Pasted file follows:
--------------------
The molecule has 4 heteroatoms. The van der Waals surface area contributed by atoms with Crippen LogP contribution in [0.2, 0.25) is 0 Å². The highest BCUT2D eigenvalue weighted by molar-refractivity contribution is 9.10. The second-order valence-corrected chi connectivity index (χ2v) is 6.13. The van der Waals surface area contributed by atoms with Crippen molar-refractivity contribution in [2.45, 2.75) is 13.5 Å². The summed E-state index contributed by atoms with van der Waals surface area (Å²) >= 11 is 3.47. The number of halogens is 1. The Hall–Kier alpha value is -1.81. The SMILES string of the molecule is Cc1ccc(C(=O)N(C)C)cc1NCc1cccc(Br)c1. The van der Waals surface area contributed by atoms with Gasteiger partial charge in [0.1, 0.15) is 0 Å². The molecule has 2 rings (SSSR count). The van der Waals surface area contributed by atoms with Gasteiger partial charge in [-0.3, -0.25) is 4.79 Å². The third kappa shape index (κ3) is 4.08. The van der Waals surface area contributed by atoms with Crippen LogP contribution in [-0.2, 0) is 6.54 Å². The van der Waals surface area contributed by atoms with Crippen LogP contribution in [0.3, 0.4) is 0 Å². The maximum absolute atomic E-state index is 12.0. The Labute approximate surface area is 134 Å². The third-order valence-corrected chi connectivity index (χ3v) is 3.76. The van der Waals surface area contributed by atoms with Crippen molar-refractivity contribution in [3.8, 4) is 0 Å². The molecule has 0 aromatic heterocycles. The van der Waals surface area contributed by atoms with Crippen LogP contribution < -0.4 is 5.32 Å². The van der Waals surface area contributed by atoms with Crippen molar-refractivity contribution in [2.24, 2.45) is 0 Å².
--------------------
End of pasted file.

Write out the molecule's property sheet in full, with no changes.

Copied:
The molecule has 4 heteroatoms. The van der Waals surface area contributed by atoms with Crippen LogP contribution in [0.2, 0.25) is 0 Å². The highest BCUT2D eigenvalue weighted by molar-refractivity contribution is 9.10. The second-order valence-corrected chi connectivity index (χ2v) is 6.13. The van der Waals surface area contributed by atoms with Crippen molar-refractivity contribution in [2.45, 2.75) is 13.5 Å². The summed E-state index contributed by atoms with van der Waals surface area (Å²) >= 11 is 3.47. The number of halogens is 1. The Hall–Kier alpha value is -1.81. The SMILES string of the molecule is Cc1ccc(C(=O)N(C)C)cc1NCc1cccc(Br)c1. The van der Waals surface area contributed by atoms with Gasteiger partial charge in [0.1, 0.15) is 0 Å². The molecule has 2 rings (SSSR count). The van der Waals surface area contributed by atoms with Gasteiger partial charge in [-0.3, -0.25) is 4.79 Å². The third kappa shape index (κ3) is 4.08. The van der Waals surface area contributed by atoms with Crippen LogP contribution in [-0.2, 0) is 6.54 Å². The van der Waals surface area contributed by atoms with Crippen LogP contribution in [0.3, 0.4) is 0 Å². The maximum absolute atomic E-state index is 12.0. The Labute approximate surface area is 134 Å². The third-order valence-corrected chi connectivity index (χ3v) is 3.76. The van der Waals surface area contributed by atoms with Crippen molar-refractivity contribution in [3.8, 4) is 0 Å². The molecule has 0 aromatic heterocycles. The van der Waals surface area contributed by atoms with Crippen LogP contribution < -0.4 is 5.32 Å². The van der Waals surface area contributed by atoms with Crippen molar-refractivity contribution in [2.24, 2.45) is 0 Å².